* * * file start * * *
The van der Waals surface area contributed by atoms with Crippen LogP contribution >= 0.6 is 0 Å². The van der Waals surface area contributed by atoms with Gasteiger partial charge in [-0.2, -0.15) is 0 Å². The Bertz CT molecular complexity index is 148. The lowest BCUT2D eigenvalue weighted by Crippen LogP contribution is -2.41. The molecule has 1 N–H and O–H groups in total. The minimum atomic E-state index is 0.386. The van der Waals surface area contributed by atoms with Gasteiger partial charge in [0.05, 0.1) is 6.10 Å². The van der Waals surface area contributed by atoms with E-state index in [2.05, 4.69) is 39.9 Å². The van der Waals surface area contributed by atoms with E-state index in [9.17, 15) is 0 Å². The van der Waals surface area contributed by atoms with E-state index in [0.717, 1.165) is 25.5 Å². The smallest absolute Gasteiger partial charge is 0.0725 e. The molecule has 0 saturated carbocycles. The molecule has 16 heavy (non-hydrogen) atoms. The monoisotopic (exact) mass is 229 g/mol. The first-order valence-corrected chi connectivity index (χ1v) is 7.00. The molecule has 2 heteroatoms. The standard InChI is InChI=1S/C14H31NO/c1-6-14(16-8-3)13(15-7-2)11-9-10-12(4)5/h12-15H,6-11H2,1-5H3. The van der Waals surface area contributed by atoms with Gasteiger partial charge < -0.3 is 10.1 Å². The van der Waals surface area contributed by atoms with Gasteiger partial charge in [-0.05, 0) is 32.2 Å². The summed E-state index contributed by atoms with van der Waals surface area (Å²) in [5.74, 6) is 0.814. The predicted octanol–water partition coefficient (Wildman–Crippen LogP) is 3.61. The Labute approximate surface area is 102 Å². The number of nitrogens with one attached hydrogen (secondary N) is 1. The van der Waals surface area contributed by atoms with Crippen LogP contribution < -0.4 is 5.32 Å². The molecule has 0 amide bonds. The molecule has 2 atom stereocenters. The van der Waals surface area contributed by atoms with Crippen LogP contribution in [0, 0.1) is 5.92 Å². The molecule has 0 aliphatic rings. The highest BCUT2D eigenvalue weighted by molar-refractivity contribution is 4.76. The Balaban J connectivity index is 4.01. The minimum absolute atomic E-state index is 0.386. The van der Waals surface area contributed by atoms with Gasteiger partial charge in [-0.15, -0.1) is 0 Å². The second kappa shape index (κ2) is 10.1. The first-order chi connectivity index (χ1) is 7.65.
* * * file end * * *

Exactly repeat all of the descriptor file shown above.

The van der Waals surface area contributed by atoms with Crippen LogP contribution >= 0.6 is 0 Å². The van der Waals surface area contributed by atoms with Gasteiger partial charge in [-0.2, -0.15) is 0 Å². The Bertz CT molecular complexity index is 148. The lowest BCUT2D eigenvalue weighted by Crippen LogP contribution is -2.41. The molecule has 1 N–H and O–H groups in total. The minimum atomic E-state index is 0.386. The van der Waals surface area contributed by atoms with Gasteiger partial charge in [0.05, 0.1) is 6.10 Å². The van der Waals surface area contributed by atoms with E-state index in [2.05, 4.69) is 39.9 Å². The van der Waals surface area contributed by atoms with E-state index in [9.17, 15) is 0 Å². The van der Waals surface area contributed by atoms with E-state index in [0.717, 1.165) is 25.5 Å². The smallest absolute Gasteiger partial charge is 0.0725 e. The molecule has 0 saturated carbocycles. The molecule has 16 heavy (non-hydrogen) atoms. The monoisotopic (exact) mass is 229 g/mol. The first-order valence-corrected chi connectivity index (χ1v) is 7.00. The molecule has 2 heteroatoms. The standard InChI is InChI=1S/C14H31NO/c1-6-14(16-8-3)13(15-7-2)11-9-10-12(4)5/h12-15H,6-11H2,1-5H3. The van der Waals surface area contributed by atoms with Gasteiger partial charge < -0.3 is 10.1 Å². The van der Waals surface area contributed by atoms with Gasteiger partial charge in [-0.05, 0) is 32.2 Å². The summed E-state index contributed by atoms with van der Waals surface area (Å²) in [5.74, 6) is 0.814. The predicted octanol–water partition coefficient (Wildman–Crippen LogP) is 3.61. The Labute approximate surface area is 102 Å². The number of nitrogens with one attached hydrogen (secondary N) is 1. The van der Waals surface area contributed by atoms with Crippen LogP contribution < -0.4 is 5.32 Å². The molecule has 0 amide bonds. The molecule has 2 atom stereocenters. The van der Waals surface area contributed by atoms with Crippen LogP contribution in [0, 0.1) is 5.92 Å². The molecule has 0 aliphatic rings. The highest BCUT2D eigenvalue weighted by molar-refractivity contribution is 4.76. The Balaban J connectivity index is 4.01. The minimum absolute atomic E-state index is 0.386. The van der Waals surface area contributed by atoms with Gasteiger partial charge in [-0.15, -0.1) is 0 Å². The second kappa shape index (κ2) is 10.1. The first-order chi connectivity index (χ1) is 7.65.